Would-be NHS staff from overseas will shortly find it easier to secure permission to work in the UK. Doctors and nurses from the European Economic Area, who have helped to meet staff shortages in recent decades, may no longer have the right to do so. Parvati Raghuram (Open University) looks at how the NHS has depended on foreign workers since its creation.
The claim that the NHS would get an additional £350m per week if the UK quit the EU was arguably one of the most persuasive slogans of the Brexit campaign. The National Health Service has been one of the prides of the postwar social architecture and has come to be closely tied to British identity. Skilfully linking the NHS with Britishness was thus a winning strategy for Leave campaigners.
Commonwealth countries and the (Inter)National Health Service
Migrant doctors from Europe, especially Jews who moved due to rising anti-Semitism in parts of Europe, had always formed a part of the medical profession in the UK. However, after the establishment of the NHS in 1948, many of the early flows were from the British Commonwealth countries. Training and work were inextricably intertwined through immigration regulations and the architecture of the health service, ensuring a steady supply of doctors (Table 1).
Thus. the National Health Service has always been an international health service. It has been populated by large numbers of migrant doctors who not only served the NHS but also constituted it, innovating and establishing it through specialist services in remote locations all over the UK. From the 1960s onwards a number of legislative changes were made to attract migrant doctors, who would come to populate the lower and middle parts of the pyramidal medical hierarchy. They did not contribute to a pre-existing NHS; rather they made the health service what it is today.
Table 1: Immigration rules affecting Commonwealth migrant doctors
|1962||Voucher system introduced|
|1971||Vouchers abolished; work permit system introduced|
|1985||Four-year permit-free training scheme introduced|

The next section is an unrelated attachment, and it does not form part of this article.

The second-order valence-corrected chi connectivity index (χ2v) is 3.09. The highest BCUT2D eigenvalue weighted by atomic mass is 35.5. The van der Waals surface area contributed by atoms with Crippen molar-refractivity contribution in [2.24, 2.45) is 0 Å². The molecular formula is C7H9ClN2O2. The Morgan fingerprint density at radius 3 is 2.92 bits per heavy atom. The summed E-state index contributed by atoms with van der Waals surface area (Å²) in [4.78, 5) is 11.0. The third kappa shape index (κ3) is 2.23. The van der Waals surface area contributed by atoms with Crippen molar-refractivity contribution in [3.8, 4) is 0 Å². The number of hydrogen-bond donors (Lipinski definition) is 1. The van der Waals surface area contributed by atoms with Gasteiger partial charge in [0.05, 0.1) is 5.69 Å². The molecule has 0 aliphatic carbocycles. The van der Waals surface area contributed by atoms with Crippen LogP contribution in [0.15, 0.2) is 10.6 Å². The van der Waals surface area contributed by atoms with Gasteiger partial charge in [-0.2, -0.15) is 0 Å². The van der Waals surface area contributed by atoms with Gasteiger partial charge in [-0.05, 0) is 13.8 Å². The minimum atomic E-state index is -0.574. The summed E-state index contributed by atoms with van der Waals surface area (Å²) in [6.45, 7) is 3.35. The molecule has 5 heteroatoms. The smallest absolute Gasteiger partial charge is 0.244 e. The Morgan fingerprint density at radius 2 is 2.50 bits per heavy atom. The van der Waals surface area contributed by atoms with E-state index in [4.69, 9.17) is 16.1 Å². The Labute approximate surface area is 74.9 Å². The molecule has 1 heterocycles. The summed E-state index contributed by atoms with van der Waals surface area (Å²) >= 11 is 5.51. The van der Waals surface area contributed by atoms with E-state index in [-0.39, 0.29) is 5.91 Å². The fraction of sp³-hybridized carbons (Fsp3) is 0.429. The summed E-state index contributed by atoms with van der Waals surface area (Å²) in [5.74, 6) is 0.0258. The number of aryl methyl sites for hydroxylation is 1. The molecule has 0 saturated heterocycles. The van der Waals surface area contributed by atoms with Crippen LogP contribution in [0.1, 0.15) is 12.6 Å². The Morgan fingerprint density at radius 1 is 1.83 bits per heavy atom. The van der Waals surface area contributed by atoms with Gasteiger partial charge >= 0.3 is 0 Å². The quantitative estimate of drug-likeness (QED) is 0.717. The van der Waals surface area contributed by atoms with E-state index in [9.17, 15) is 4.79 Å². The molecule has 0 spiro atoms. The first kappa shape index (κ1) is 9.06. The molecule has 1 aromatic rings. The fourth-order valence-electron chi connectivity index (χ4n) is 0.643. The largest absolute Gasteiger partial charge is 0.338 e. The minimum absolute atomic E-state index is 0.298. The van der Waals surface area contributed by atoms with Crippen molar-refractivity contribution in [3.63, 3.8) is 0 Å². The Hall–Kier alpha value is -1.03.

|1997||Nature of training available to non-EU migrants altered. Training typically takes five years, but all training posts had shorter stay periods|
|2006||Non-EU migration virtually closed|
The NHS and the EEA
Since the early 2000s there has been a shift towards recruitment from within the European Economic Area (Table 2). Freedom of movement within Europe led to an increase in the pool of migrant doctors, and in 2006 a dramatic shift took place – a virtual end to the migration of doctors who are third country nationals, i.e. those whose primary medical qualifications were obtained outside the EEA.
Immigration and EU workers: timeline
- Free movement until World War 1
- 1957: Reintroduction of freedom of mobility of workers through the Treaty of Rome
- 1973: UK joined European Community
- 1992: Freedom of mobility of citizens – Maastricht Treaty
- 2004 onwards: Expansion of the EU (ten countries joined in 2004; 2 in 2007; and 1 in 2013)
Migration regulations only tell half of the story. Professional workers like doctors can practice in the UK after registering and obtaining the appropriate licence. Under EU law doctors within the EEA cannot be discriminated against, but in June 2014 a new English language test was introduced for hose trying to obtain the licence to practice in the UK. This led to a reduction in the numbers of doctors obtaining a licence, compared to those who registered.
Table 2: Number of registered & licensed doctors in the UK by primary country of qualification
|PMQ country of origin||2010||2011||2012||2013||2014||2015||2016||2017|
And back again to the Commonwealth?
Ten years later the tables turned as the UK voted to leave the EU. This led to large drops in the number of some health professionals such as nurses, although the full effects are yet to be documented across the sector. Growing staff shortages in some parts of the health sector are causing concern that the EEA will no longer serve the health workforce requirements of an ageing and rising population and its attendant demands for health care.
Although some areas such as emergency medicine, paediatrics and psychiatry have almost always been on the list of shortage specialties, and are allowed to recruit internationally, shortages are now more widespread. Moreover, the cap on Tier 2 visas (previously the Work Permit category) from outside the EEA to a maximum of around 20,000 per year across all the professions – alongside the demand from some other sectors such as IT for these visas – meant that many areas of the health service remain understaffed. NHS bosses have claimed that this significantly affects their ability to deliver healthcare safely and have pressed for the removal of the cap. The Home Secretary has now capitulated to these demands. What is clear is that the NHS, as ever, struggles to remain national.
Yet this internationalism of the NHS is only one exemplar of the UK’s position within a world of connections – with Europe and with other countries, including the Commonwealth. Only when the power and necessity of these connections – and their role in making the UK what it is today – is recognised will anti-immigration arguments and sentiments about Europeans and non-Europeans alike be challenged.
This post represents the views of the author and not those of the Brexit blog, nor the LSE.
Parvati Raghuram is Professor of Geography and Migration at the Open University.